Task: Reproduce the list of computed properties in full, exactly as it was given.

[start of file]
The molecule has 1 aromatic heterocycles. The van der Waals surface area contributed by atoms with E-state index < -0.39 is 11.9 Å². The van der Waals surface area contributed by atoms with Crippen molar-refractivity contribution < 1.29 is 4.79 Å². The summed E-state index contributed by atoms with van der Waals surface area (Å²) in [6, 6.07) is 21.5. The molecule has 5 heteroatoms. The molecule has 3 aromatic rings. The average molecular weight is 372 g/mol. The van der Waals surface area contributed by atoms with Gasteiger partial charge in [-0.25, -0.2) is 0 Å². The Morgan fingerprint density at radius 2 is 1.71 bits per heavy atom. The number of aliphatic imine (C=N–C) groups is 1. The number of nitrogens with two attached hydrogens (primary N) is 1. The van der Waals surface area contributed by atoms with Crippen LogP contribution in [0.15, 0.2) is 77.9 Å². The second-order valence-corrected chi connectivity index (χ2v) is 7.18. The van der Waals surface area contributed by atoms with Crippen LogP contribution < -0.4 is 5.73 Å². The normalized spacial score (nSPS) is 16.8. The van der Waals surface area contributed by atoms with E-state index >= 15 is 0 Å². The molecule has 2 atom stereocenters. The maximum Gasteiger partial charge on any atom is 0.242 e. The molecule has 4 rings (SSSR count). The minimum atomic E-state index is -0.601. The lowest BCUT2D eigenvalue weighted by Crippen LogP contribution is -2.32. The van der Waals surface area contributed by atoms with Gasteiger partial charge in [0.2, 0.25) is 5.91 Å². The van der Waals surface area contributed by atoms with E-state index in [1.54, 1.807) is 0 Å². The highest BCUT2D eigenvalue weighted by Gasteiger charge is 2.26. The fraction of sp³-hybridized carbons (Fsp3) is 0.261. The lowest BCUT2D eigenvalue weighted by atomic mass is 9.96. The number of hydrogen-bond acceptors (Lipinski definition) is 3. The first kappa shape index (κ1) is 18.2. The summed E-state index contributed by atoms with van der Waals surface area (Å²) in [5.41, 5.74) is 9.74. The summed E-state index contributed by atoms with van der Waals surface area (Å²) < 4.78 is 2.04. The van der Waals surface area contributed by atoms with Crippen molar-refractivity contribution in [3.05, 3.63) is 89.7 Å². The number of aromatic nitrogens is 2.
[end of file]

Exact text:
The molecule has 1 aromatic heterocycles. The van der Waals surface area contributed by atoms with E-state index < -0.39 is 11.9 Å². The van der Waals surface area contributed by atoms with Crippen molar-refractivity contribution < 1.29 is 4.79 Å². The summed E-state index contributed by atoms with van der Waals surface area (Å²) in [6, 6.07) is 21.5. The molecule has 5 heteroatoms. The molecule has 3 aromatic rings. The average molecular weight is 372 g/mol. The van der Waals surface area contributed by atoms with Gasteiger partial charge in [-0.25, -0.2) is 0 Å². The Morgan fingerprint density at radius 2 is 1.71 bits per heavy atom. The number of aliphatic imine (C=N–C) groups is 1. The number of nitrogens with two attached hydrogens (primary N) is 1. The van der Waals surface area contributed by atoms with Crippen LogP contribution in [0.15, 0.2) is 77.9 Å². The second-order valence-corrected chi connectivity index (χ2v) is 7.18. The van der Waals surface area contributed by atoms with Crippen LogP contribution < -0.4 is 5.73 Å². The normalized spacial score (nSPS) is 16.8. The van der Waals surface area contributed by atoms with E-state index >= 15 is 0 Å². The molecule has 2 atom stereocenters. The maximum Gasteiger partial charge on any atom is 0.242 e. The molecule has 4 rings (SSSR count). The minimum atomic E-state index is -0.601. The lowest BCUT2D eigenvalue weighted by Crippen LogP contribution is -2.32. The van der Waals surface area contributed by atoms with Gasteiger partial charge in [0.2, 0.25) is 5.91 Å². The van der Waals surface area contributed by atoms with E-state index in [1.54, 1.807) is 0 Å². The highest BCUT2D eigenvalue weighted by Gasteiger charge is 2.26. The fraction of sp³-hybridized carbons (Fsp3) is 0.261. The lowest BCUT2D eigenvalue weighted by atomic mass is 9.96. The number of hydrogen-bond acceptors (Lipinski definition) is 3. The first kappa shape index (κ1) is 18.2. The summed E-state index contributed by atoms with van der Waals surface area (Å²) in [5.41, 5.74) is 9.74. The summed E-state index contributed by atoms with van der Waals surface area (Å²) < 4.78 is 2.04. The van der Waals surface area contributed by atoms with Crippen molar-refractivity contribution in [3.05, 3.63) is 89.7 Å². The number of aromatic nitrogens is 2.